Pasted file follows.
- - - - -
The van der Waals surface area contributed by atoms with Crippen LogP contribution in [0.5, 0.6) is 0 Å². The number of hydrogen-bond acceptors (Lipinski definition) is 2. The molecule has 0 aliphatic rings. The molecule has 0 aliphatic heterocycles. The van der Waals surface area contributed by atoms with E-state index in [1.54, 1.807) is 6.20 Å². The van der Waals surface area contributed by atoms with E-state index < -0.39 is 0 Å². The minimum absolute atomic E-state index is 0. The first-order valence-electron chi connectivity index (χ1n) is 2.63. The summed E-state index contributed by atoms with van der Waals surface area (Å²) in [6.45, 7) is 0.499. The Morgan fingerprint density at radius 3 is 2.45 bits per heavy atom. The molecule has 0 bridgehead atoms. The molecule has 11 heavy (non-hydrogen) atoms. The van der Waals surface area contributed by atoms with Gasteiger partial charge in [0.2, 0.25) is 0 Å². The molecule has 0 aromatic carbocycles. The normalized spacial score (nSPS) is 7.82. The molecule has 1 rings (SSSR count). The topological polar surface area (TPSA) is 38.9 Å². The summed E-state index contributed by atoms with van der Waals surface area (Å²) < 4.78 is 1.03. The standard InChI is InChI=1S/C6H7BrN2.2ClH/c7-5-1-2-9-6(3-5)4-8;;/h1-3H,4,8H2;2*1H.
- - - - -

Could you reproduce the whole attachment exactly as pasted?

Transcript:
The van der Waals surface area contributed by atoms with Crippen LogP contribution in [0.5, 0.6) is 0 Å². The number of hydrogen-bond acceptors (Lipinski definition) is 2. The molecule has 0 aliphatic rings. The molecule has 0 aliphatic heterocycles. The van der Waals surface area contributed by atoms with E-state index in [1.54, 1.807) is 6.20 Å². The van der Waals surface area contributed by atoms with E-state index < -0.39 is 0 Å². The minimum absolute atomic E-state index is 0. The first-order valence-electron chi connectivity index (χ1n) is 2.63. The summed E-state index contributed by atoms with van der Waals surface area (Å²) in [6.45, 7) is 0.499. The Morgan fingerprint density at radius 3 is 2.45 bits per heavy atom. The molecule has 0 bridgehead atoms. The molecule has 11 heavy (non-hydrogen) atoms. The van der Waals surface area contributed by atoms with Gasteiger partial charge in [0.2, 0.25) is 0 Å². The molecule has 0 aromatic carbocycles. The normalized spacial score (nSPS) is 7.82. The molecule has 1 rings (SSSR count). The topological polar surface area (TPSA) is 38.9 Å². The summed E-state index contributed by atoms with van der Waals surface area (Å²) < 4.78 is 1.03. The standard InChI is InChI=1S/C6H7BrN2.2ClH/c7-5-1-2-9-6(3-5)4-8;;/h1-3H,4,8H2;2*1H.